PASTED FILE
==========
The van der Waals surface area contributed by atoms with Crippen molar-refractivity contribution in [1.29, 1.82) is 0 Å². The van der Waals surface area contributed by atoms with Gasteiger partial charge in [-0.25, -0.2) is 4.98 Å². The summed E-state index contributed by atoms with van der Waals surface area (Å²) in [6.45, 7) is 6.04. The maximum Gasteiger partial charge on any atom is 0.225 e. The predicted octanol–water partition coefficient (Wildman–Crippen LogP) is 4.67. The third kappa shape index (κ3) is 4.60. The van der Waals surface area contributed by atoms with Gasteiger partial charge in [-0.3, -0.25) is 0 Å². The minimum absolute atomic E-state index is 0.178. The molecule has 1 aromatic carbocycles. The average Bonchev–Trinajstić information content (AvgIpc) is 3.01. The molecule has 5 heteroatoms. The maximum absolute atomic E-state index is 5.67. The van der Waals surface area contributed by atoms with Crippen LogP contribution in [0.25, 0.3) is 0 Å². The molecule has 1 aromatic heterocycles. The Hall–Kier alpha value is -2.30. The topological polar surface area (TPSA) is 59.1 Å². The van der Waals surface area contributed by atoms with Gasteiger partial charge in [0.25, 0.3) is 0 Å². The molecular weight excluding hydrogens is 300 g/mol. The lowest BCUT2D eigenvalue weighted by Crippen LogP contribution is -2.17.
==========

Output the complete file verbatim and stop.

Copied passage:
The van der Waals surface area contributed by atoms with Crippen molar-refractivity contribution in [1.29, 1.82) is 0 Å². The van der Waals surface area contributed by atoms with Gasteiger partial charge in [-0.25, -0.2) is 4.98 Å². The summed E-state index contributed by atoms with van der Waals surface area (Å²) in [6.45, 7) is 6.04. The maximum Gasteiger partial charge on any atom is 0.225 e. The predicted octanol–water partition coefficient (Wildman–Crippen LogP) is 4.67. The third kappa shape index (κ3) is 4.60. The van der Waals surface area contributed by atoms with Gasteiger partial charge in [-0.3, -0.25) is 0 Å². The minimum absolute atomic E-state index is 0.178. The molecule has 1 aromatic carbocycles. The average Bonchev–Trinajstić information content (AvgIpc) is 3.01. The molecule has 5 heteroatoms. The maximum absolute atomic E-state index is 5.67. The van der Waals surface area contributed by atoms with Crippen LogP contribution in [0.25, 0.3) is 0 Å². The molecule has 1 aromatic heterocycles. The Hall–Kier alpha value is -2.30. The topological polar surface area (TPSA) is 59.1 Å². The van der Waals surface area contributed by atoms with Gasteiger partial charge in [0.25, 0.3) is 0 Å². The molecular weight excluding hydrogens is 300 g/mol. The lowest BCUT2D eigenvalue weighted by Crippen LogP contribution is -2.17.